Vassar picks Niedzinski after top choice says no

Scott Pietrzak turned Vassar down, so city leaders hope to hire Bay City’s Andrew Niedzinski as Vassar’s new city manager.

City council members have made a conditional offer to Niedzinski – a Bay City commissioner – hoping to hire him as manager pending a background check and successful negotiation of a contract. The council had planned to hire Pietrzak, a former longtime city official in Pleasant Ridge in Oakland County, but Pietrzak withdrew from consideration.

“Sometimes candidates do that,” said Jeff Mueller of the Michigan Municipal League, hired by Vassar to conduct the search for a successor to Brian Chapman, the Vassar city manager who left in the fall for the city manager’s job in Sault Ste. Marie in the Upper Peninsula.

“Sometimes it happens for all kinds of different reasons, but the good thing was when we had our interviews, there were some really good candidates and council members kind of went around and around in discussions on who they really liked,” Mueller said.

“Clearly, there was definitely a second choice, so they went with Andrew.”

Mueller said a background check is taking place on Niedzinski as Vassar prepares to negotiate a contract with him. Vassar, population 2,552, paid Chapman an annual salary of $67,320 when he left the job.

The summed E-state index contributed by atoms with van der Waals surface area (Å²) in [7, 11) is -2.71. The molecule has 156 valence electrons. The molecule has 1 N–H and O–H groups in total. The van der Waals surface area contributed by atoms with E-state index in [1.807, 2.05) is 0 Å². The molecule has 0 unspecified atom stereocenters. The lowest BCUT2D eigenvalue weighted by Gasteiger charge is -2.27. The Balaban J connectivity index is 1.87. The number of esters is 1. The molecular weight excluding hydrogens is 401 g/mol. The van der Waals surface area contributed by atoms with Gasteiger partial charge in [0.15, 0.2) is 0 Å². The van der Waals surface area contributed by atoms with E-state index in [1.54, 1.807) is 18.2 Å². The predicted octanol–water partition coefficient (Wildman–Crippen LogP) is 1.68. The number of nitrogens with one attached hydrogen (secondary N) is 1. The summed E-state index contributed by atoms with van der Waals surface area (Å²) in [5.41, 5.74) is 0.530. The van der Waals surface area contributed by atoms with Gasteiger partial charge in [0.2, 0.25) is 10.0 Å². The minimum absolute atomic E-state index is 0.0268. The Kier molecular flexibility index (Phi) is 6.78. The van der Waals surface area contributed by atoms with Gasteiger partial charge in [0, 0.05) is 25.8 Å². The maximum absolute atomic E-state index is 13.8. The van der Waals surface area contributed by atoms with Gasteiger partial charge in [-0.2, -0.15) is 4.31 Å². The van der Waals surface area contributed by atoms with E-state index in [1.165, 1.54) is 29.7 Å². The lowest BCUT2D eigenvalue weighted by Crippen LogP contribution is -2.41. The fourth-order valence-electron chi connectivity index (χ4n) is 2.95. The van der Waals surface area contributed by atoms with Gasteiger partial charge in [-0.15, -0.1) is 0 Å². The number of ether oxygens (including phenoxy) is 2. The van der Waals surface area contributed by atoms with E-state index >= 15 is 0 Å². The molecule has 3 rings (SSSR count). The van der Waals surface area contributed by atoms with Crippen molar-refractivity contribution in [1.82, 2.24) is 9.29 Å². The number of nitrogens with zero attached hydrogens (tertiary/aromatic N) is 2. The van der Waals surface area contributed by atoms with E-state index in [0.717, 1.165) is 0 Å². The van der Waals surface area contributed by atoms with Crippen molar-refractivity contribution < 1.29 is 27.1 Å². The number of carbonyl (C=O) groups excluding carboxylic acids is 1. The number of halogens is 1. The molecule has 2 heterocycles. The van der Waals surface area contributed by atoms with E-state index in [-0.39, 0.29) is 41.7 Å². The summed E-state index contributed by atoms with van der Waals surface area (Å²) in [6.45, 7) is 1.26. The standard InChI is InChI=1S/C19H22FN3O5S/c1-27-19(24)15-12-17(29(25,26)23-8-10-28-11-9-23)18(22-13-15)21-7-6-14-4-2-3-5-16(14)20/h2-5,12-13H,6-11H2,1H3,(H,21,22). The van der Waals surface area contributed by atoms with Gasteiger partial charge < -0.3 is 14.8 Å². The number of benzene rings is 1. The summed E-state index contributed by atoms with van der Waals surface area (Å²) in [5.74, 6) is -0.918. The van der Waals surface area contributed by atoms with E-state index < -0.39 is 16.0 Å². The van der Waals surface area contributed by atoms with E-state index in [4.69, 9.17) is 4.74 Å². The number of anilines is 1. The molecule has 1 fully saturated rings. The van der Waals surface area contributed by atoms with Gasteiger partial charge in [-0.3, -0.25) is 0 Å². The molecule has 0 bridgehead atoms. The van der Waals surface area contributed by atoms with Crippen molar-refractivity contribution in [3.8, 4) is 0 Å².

Niedzinski once worked as interim city manager in Pinconning in Bay County. He is an elected Bay City commissioner employed for a Lansing nonprofit corporation seeking to provide services to unemployed and underemployed Michigan residents.

Pietrzak and Niedzinski were among five candidates interviewed Jan. 11 by the council. Council member Melissa Armstrong said Vassar questioned “five amazing applicants.”

“Andrew said he would be stepping down from the (Bay City) commission if he was appointed in Vassar,” Mueller said.

“He’s been exceptional at grant-writing and I think that’s one of the things the council really liked about him. He writes all the (applications for) grants, and the nonprofit he works for is pretty much all operated with grant money, so grants are critical, and he’s really good at getting them.”

Mueller said he’s “not really sure” why Pietrzak turned down the Vassar job.

“You had your interviews, and they talked about it, and they chose (Pietrzak) and said they wanted to give him a conditional offer, and they did that, and then he withdrew,” said Mueller, who worked in municipal government before serving as a Michigan Municipal League recruiter.

“It has happened. Years and years ago when I was an assistant manager, I got offered a job in a city up north as a manager. I loved the community. It was awesome. I went up there with my wife, and my wife loved it.

“We went up there with the kids and the kids were just starting high school and junior high. And that’s a tough time to move with kids. So we took the kids up there and went around, but I ended up turning the job down. I felt terrible, because I loved the community and it was on Lake Michigan.

“It would have been awesome, but it didn’t work out. But there was a reason – family kind of stuff.”

Vassar’s city council meets at 7 p.m. Feb. 3.

Tom Gilchrist is a staff writer for The Advertiser. He can be reached at

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